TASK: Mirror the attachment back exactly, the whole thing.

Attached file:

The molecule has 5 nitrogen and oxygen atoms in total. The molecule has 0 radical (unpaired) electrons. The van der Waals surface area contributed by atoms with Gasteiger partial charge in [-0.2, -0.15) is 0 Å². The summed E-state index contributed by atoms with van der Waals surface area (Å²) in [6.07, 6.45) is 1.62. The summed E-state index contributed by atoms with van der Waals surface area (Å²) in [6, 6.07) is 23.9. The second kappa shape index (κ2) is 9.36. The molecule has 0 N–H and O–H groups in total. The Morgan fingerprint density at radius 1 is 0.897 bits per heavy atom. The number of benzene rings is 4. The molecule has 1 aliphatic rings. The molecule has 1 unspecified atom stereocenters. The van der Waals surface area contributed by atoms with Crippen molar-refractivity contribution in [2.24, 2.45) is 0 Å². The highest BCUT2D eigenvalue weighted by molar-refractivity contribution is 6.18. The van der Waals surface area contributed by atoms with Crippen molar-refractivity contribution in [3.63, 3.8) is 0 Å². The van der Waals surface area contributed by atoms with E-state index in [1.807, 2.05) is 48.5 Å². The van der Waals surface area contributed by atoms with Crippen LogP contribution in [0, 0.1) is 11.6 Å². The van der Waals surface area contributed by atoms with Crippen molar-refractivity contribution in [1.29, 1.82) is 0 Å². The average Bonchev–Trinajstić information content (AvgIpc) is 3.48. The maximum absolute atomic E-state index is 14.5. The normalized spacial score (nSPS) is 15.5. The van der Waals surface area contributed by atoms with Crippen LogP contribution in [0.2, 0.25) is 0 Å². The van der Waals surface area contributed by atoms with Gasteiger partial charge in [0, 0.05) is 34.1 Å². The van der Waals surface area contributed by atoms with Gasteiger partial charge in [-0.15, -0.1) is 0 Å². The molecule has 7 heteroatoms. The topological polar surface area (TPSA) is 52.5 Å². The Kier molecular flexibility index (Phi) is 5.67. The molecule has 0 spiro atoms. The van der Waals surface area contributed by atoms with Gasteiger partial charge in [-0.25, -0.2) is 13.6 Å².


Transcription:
The molecule has 5 nitrogen and oxygen atoms in total. The molecule has 0 radical (unpaired) electrons. The van der Waals surface area contributed by atoms with Gasteiger partial charge in [-0.2, -0.15) is 0 Å². The summed E-state index contributed by atoms with van der Waals surface area (Å²) in [6.07, 6.45) is 1.62. The summed E-state index contributed by atoms with van der Waals surface area (Å²) in [6, 6.07) is 23.9. The second kappa shape index (κ2) is 9.36. The molecule has 0 N–H and O–H groups in total. The Morgan fingerprint density at radius 1 is 0.897 bits per heavy atom. The number of benzene rings is 4. The molecule has 1 aliphatic rings. The molecule has 1 unspecified atom stereocenters. The van der Waals surface area contributed by atoms with Crippen molar-refractivity contribution in [2.24, 2.45) is 0 Å². The highest BCUT2D eigenvalue weighted by molar-refractivity contribution is 6.18. The van der Waals surface area contributed by atoms with Crippen molar-refractivity contribution in [3.63, 3.8) is 0 Å². The van der Waals surface area contributed by atoms with E-state index in [1.807, 2.05) is 48.5 Å². The van der Waals surface area contributed by atoms with Crippen LogP contribution in [0, 0.1) is 11.6 Å². The van der Waals surface area contributed by atoms with Crippen molar-refractivity contribution in [1.29, 1.82) is 0 Å². The average Bonchev–Trinajstić information content (AvgIpc) is 3.48. The maximum absolute atomic E-state index is 14.5. The normalized spacial score (nSPS) is 15.5. The van der Waals surface area contributed by atoms with Crippen LogP contribution in [0.2, 0.25) is 0 Å². The van der Waals surface area contributed by atoms with Gasteiger partial charge in [0, 0.05) is 34.1 Å². The van der Waals surface area contributed by atoms with Gasteiger partial charge in [-0.15, -0.1) is 0 Å². The molecule has 7 heteroatoms. The topological polar surface area (TPSA) is 52.5 Å². The Kier molecular flexibility index (Phi) is 5.67. The molecule has 0 spiro atoms. The van der Waals surface area contributed by atoms with Gasteiger partial charge in [-0.25, -0.2) is 13.6 Å².